Two things in the bill jump out: First, new limitations on constituent service funds. The bill would halve the current yearly limit on constituent service fundraising, from $80,000 to $40,000 (which was the limit until 2009). More importantly, for the first time, the law would state explicitly what types of expenditures are and are not permitted.
Previously, the only real restriction on this non-campaign fundraising was that “no campaign activities shall be conducted nor shall campaign literature or paraphernalia be distributed” with the money. Under Bowser’s bill, expenditures must provide “emergency, informational, charitable, scientific, educational, medical, or recreational services to the residents of the District of Columbia” and must “accrue to the primary benefit of residents of the District of Columbia.”
Beyond that, there’s a list.
Here’s what’s in: Funeral arrangements, emergency housing, past-due utility payments, food and refreshments “on infrequent occasions,” community events not sponsored by the D.C. government, and “[p]rinted, electronic and telephonic information dissemination of community-wide, government based activities” — except for 90 days prior to an election.
Here’s what’s out: “Promoting or opposing, as a primary purpose, a political party, committee, candidate, or issue,” fines levied by the District, advertisements, political sponsorships, any cash disbursement, and “year-long or season admissions to theatrical, sporting, or cultural events.” (Yes, that would mean no more Nats tickets.)
The other big thing: Public officials — meaning elected officials and a fairly vast swath of the executive branch — would have to file much tougher yearly financial disclosures under the Bowser bill.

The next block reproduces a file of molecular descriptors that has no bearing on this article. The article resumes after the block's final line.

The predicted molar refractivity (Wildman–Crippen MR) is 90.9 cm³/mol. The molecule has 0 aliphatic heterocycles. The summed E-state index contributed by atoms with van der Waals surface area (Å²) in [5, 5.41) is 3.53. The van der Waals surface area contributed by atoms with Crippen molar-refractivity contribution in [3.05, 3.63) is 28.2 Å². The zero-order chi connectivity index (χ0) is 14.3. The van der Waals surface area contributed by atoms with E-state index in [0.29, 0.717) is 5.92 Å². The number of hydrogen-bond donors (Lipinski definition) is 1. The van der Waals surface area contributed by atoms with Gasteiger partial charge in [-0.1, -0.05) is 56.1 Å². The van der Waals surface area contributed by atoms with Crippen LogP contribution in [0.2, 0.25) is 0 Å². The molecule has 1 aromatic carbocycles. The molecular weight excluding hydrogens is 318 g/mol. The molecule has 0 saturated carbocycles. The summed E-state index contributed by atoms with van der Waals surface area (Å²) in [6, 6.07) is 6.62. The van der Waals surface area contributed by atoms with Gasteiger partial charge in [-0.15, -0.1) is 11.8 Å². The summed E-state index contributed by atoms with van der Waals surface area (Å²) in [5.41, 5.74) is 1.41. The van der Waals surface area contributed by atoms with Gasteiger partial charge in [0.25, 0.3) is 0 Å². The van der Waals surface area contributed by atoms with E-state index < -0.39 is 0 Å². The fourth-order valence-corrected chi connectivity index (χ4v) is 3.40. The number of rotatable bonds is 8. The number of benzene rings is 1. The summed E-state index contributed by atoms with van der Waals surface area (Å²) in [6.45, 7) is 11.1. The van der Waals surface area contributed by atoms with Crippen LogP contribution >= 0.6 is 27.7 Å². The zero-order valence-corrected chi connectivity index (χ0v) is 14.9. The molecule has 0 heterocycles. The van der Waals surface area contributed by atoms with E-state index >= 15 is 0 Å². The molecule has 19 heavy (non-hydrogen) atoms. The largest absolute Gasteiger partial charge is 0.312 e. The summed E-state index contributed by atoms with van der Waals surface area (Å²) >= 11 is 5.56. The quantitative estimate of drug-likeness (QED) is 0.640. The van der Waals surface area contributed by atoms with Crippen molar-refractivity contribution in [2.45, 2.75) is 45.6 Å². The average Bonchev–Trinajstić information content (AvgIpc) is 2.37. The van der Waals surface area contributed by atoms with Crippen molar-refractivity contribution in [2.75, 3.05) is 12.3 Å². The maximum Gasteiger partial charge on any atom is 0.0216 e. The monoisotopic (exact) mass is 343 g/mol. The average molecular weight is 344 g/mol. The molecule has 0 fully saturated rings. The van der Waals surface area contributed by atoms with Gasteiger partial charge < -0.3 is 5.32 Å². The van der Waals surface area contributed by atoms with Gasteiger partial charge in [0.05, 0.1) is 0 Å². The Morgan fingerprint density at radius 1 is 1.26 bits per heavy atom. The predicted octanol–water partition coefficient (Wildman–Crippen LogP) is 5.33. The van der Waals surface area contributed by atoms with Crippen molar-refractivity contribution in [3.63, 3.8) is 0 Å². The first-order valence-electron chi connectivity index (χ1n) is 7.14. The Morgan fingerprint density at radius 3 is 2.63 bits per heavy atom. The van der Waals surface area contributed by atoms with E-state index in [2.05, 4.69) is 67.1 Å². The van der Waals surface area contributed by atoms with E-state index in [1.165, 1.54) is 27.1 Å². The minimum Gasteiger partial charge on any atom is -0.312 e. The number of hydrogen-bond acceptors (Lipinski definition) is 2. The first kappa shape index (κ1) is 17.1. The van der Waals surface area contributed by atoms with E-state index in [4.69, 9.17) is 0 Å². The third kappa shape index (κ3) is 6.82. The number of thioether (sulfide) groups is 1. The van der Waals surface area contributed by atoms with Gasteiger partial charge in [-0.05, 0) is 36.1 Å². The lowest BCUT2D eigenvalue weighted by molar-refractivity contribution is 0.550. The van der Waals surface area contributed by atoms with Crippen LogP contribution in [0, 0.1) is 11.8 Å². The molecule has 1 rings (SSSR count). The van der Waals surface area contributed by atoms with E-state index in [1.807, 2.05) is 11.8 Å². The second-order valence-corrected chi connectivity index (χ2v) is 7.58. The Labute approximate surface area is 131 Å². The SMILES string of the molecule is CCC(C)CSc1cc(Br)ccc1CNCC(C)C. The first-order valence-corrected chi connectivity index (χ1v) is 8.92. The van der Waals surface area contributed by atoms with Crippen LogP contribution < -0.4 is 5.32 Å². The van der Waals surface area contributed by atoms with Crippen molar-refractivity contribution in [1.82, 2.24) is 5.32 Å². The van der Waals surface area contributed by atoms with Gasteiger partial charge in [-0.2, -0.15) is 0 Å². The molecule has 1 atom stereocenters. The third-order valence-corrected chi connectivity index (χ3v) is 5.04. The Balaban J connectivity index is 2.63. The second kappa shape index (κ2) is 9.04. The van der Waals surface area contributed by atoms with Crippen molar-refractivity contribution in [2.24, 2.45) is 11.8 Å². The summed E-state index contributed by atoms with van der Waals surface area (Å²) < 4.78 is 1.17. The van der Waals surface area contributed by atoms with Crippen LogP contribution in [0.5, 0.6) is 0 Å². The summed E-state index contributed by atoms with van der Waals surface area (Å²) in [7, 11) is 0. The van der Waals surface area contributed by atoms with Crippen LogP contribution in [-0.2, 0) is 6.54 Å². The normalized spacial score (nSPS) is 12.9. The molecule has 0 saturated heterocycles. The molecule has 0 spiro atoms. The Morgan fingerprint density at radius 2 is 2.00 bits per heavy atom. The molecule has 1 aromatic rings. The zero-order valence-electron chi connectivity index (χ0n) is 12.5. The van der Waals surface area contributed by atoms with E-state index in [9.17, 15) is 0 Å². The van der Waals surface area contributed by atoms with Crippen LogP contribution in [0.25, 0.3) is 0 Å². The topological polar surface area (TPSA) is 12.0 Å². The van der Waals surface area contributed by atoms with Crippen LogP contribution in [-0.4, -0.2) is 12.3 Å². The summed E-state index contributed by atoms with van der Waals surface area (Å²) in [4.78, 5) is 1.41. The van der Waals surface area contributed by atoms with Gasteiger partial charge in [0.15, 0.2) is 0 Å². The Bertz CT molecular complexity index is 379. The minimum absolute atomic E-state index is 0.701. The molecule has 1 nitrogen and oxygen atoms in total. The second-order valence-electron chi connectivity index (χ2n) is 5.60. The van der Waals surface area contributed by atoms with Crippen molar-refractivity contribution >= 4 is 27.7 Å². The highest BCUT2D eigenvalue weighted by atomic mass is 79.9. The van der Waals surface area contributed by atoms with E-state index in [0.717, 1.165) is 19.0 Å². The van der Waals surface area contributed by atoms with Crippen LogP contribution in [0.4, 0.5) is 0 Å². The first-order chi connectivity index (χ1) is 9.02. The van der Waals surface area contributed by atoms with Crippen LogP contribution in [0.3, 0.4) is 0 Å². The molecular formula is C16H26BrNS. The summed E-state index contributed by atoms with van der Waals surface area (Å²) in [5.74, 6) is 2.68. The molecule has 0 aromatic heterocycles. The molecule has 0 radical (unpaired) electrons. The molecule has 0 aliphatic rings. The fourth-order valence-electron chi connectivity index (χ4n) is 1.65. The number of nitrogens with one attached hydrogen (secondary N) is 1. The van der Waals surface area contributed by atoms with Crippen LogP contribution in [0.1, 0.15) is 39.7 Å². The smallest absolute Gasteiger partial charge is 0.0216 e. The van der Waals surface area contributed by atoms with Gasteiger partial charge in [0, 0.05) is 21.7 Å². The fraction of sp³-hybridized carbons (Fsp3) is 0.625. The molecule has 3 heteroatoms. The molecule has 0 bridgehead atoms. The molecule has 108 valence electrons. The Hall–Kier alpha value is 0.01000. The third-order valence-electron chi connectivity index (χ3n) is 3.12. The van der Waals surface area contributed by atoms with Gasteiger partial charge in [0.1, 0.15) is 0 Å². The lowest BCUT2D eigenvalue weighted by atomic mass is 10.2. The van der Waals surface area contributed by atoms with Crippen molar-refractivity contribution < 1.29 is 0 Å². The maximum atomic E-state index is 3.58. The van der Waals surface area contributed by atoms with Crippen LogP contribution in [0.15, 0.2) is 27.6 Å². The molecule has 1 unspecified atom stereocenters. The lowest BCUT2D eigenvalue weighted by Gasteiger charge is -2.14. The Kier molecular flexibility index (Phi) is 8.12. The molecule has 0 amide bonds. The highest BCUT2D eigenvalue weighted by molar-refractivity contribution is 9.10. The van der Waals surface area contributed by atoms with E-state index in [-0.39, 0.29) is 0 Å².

They would have to disclose all sources of outside income for the first time, not just those that do business with the city, as well as any clients that might have some connection with city business. There would be tougher disclosure rules for personal debts, real estate holdings, and more. And officials would have to certify that, among other things, they paid their taxes and reported “known illegal activity, including attempted bribes to the appropriate authorities.”
So what’s not in the bill? Well, as you might expect, term limits didn’t make the cut, nor did sweeping restrictions on contributions from lobbyists and city contractors nor the practice of “bundling” — the practice of giving maximum contributions from discrete but related companies.
Expect to hear chatter about how more could be done. But it’s fair to say quite a bit is being done in Bowser’s bill as it stands.